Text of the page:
Improving Maine Libraries’ Internet, Video Planned

Tilson Government Services, LLC will implement the Maine Public Library Information Commons Project.
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The Maine State Library, located in Augusta, is partnering with a Portland-based business to help increase Maine’s—one of the country’s most rural states—connection to the world, through a program to improve public Internet access and video conferencing services at more than 100 public libraries across the state.

Tilson Government Services, LLC, is working with the State Library to implement the Maine Public Library Information Commons Project, a program designed to increase broadband Internet access at 107 libraries, the company says in a written statement. By increasing broadband Internet access at those libraries, vulnerable populations can have access to computer literacy training; help unemployed and underemployed residents find work; and increase citizens’ access to legal information and forms, Tilson says.

As part of the project, 11 video conferencing regional hubs are planned. Those hubs will enhance training for librarians and patrons, Tilson says. Maine is the second most rural state, and 59.9 percent of the population lives in rural areas. Eight of the Maine’s 16 counties have unemployment rates above the national average, and a number of the state’s traditional industries are confronted by the immediate need to adapt to today’s economy. While an increasing number of services and employment opportunities are available online, many Maine residents lack available, or affordable, high-speed Internet access.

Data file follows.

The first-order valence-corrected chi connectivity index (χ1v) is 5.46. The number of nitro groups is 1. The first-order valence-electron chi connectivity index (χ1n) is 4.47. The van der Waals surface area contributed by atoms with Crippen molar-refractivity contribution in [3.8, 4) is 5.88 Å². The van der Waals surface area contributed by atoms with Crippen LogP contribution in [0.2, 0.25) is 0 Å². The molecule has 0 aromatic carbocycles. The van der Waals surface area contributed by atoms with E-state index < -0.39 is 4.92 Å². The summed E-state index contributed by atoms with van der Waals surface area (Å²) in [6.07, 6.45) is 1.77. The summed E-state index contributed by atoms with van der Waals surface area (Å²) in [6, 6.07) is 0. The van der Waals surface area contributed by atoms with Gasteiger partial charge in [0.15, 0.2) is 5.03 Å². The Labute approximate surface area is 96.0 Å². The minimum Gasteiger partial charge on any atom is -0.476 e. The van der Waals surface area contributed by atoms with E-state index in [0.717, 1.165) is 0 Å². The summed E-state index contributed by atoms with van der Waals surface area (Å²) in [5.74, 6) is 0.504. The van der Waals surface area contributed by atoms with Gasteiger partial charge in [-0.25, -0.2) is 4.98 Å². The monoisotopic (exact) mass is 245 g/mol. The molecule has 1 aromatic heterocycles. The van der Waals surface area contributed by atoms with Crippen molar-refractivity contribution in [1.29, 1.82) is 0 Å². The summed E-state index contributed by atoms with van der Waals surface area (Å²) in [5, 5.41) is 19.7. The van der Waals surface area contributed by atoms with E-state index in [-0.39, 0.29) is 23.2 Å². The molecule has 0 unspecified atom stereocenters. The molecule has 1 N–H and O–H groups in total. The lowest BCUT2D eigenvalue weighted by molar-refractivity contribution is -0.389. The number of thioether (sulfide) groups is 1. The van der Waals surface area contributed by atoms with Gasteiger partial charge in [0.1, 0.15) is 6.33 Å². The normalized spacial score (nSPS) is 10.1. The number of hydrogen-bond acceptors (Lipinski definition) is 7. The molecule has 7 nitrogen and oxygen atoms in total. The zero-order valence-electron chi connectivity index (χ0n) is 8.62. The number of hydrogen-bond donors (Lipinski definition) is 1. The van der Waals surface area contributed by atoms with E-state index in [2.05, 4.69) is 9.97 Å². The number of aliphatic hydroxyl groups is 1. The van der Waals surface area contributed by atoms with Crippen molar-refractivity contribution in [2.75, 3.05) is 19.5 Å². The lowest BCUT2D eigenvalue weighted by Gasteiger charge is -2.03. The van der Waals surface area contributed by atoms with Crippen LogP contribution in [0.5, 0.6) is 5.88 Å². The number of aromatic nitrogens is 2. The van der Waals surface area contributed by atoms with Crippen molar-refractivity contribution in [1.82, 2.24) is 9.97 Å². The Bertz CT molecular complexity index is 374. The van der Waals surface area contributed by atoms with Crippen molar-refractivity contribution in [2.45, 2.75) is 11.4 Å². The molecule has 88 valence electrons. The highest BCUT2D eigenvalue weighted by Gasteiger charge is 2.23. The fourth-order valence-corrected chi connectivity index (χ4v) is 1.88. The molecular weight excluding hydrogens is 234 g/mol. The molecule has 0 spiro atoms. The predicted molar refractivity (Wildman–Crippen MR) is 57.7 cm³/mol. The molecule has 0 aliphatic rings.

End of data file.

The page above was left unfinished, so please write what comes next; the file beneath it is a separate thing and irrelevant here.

Therefore, the project will not only augment the high-speed internet access available to the public at Maine’s libraries, but will also provide the information and training that the state’s citizens need to take advantage of new opportunities, said State Librarian Linda Lord. “The ability to access public computers with high-speed internet access is critical to economic development in Maine,” Lord said.

This need for high-speed internet access becomes all the more clear in light of research conducted by the American Library Association, which shows that for 73 percent of Americans, public libraries are the sole source of no-fee access to the internet.

By adding more than 500 workstations, the project will permit Maine’s libraries to serve an additional 7,000 users per week. The project will also leverage approximately 120,000 hours of instruction that will provide training for up to 120,000 people over the project’s two-year span. A partnership with the Maine Department of Labor will help unemployed Mainers leverage library resources to find employment.

“It’s exciting to know we will be helping Mainers access the information and services they need, by using our program, project, and technology grant management skills to ensure the success of such an important project,” said Joshua Broder, president of Tilson Government Services.

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